New London, CT
City, seat of justice, together with Norwich, on New London Co, CT. 44 miles southeast of Hartford, 353 miles from Washington. Occupies a gentle elevation facing the southeast, on the west bank of the Thames river, three miles from its entrance into Long Island sound. The ground on which it stands is rocky and rough, and seems to have discouraged the builders from attempting to construct it with regularity. The houses erected within a few years, however, are superior to the rest, and the appearance of the town is much improved.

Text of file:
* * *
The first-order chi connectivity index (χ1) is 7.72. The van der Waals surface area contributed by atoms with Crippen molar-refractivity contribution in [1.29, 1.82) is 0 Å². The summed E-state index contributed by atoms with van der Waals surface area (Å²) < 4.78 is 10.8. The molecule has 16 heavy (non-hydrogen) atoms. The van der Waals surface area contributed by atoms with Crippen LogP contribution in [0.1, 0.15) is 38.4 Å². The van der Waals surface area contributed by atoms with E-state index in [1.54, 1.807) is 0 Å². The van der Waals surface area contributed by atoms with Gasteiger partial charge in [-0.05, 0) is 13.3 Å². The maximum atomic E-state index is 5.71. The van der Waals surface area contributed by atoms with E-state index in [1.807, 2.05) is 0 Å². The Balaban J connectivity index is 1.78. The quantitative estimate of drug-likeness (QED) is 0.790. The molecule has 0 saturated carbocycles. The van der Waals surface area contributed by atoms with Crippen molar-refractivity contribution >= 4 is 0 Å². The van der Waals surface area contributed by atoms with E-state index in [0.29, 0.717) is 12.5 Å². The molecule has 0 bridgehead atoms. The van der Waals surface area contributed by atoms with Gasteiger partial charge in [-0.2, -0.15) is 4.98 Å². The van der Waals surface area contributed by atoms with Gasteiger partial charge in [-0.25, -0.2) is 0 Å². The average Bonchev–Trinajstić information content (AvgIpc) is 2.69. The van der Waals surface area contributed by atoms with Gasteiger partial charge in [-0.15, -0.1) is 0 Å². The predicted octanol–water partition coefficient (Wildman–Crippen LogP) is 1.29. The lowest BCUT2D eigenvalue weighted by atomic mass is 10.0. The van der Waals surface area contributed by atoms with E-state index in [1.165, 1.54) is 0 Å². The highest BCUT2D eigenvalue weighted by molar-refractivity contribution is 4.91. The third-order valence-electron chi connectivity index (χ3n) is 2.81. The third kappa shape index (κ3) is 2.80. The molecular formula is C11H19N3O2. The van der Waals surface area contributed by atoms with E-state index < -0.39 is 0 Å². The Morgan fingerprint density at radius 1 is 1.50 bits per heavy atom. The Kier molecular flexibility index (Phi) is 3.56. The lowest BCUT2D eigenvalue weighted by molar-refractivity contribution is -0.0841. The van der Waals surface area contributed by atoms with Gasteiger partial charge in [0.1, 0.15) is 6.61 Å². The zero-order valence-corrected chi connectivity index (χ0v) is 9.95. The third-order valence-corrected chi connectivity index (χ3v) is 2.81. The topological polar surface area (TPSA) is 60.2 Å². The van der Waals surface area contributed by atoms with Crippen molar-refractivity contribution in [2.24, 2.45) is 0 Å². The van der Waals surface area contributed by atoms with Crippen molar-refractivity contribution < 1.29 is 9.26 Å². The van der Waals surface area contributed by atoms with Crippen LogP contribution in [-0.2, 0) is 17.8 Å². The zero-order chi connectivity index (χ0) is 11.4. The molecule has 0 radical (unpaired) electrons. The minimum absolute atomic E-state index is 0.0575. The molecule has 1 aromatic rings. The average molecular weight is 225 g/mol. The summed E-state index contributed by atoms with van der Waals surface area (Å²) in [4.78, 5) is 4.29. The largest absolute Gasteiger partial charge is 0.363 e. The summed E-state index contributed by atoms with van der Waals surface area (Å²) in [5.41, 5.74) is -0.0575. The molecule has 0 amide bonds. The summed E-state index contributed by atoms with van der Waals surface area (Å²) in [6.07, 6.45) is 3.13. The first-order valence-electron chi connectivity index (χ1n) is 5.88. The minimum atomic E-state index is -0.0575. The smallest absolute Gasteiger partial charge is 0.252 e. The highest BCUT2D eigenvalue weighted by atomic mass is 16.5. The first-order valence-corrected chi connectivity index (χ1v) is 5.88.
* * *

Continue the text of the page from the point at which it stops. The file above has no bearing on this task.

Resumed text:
New London harbor is deep and convenient, although its entrance is narrow and might be easily blockaded, if it were not defended by two fortifications. Fort Griswold, in Groton, opposite the city, and Fort Trumbull, one mile below, shared severely the struggles of the Revolution, and the former, especially, was the scene of bloody barbarities under Benedict Arnold, who in 1781, entered the harbor, took Fort Griswold and burned the town. An obelisk of granite, 125 feet high, preserves the memory of the patriots who here suffered and died.
The business of the city is chiefly whale fishing and commerce; its tonnage is larger than that of any other town in the state. The Worcester and Norwich railroad unites with the Thames at Allyn's Point, a few miles above.
Population: in 1810 was 3,238; in 1820 was 3,330; in 1830 was 4,356; in 1840 was 5,519 and in 1850 was 8,994